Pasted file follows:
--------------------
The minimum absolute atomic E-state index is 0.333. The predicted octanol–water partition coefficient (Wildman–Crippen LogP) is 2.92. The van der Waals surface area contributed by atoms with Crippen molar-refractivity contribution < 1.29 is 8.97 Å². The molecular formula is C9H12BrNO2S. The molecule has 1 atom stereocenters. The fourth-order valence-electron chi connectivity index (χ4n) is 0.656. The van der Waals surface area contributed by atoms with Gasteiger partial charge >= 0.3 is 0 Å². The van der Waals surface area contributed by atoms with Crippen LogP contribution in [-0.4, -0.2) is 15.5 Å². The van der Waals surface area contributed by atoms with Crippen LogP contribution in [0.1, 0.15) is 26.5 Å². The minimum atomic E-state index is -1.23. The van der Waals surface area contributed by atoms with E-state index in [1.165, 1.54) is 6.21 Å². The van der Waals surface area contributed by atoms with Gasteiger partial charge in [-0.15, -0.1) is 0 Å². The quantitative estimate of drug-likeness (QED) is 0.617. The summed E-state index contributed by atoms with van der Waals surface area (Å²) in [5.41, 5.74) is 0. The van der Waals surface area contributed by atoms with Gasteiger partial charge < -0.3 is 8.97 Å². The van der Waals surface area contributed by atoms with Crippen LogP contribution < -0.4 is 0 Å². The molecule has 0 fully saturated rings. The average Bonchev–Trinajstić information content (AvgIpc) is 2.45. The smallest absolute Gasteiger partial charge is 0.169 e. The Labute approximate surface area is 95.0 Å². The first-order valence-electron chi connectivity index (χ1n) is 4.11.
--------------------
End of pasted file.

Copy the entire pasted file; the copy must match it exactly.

The minimum absolute atomic E-state index is 0.333. The predicted octanol–water partition coefficient (Wildman–Crippen LogP) is 2.92. The van der Waals surface area contributed by atoms with Crippen molar-refractivity contribution < 1.29 is 8.97 Å². The molecular formula is C9H12BrNO2S. The molecule has 1 atom stereocenters. The fourth-order valence-electron chi connectivity index (χ4n) is 0.656. The van der Waals surface area contributed by atoms with Gasteiger partial charge >= 0.3 is 0 Å². The van der Waals surface area contributed by atoms with Crippen LogP contribution in [-0.4, -0.2) is 15.5 Å². The van der Waals surface area contributed by atoms with Crippen LogP contribution in [0.1, 0.15) is 26.5 Å². The minimum atomic E-state index is -1.23. The van der Waals surface area contributed by atoms with E-state index in [1.165, 1.54) is 6.21 Å². The van der Waals surface area contributed by atoms with Gasteiger partial charge in [-0.15, -0.1) is 0 Å². The quantitative estimate of drug-likeness (QED) is 0.617. The summed E-state index contributed by atoms with van der Waals surface area (Å²) in [5.41, 5.74) is 0. The van der Waals surface area contributed by atoms with Gasteiger partial charge < -0.3 is 8.97 Å². The van der Waals surface area contributed by atoms with Crippen LogP contribution < -0.4 is 0 Å². The molecule has 0 fully saturated rings. The average Bonchev–Trinajstić information content (AvgIpc) is 2.45. The smallest absolute Gasteiger partial charge is 0.169 e. The Labute approximate surface area is 95.0 Å². The first-order valence-electron chi connectivity index (χ1n) is 4.11.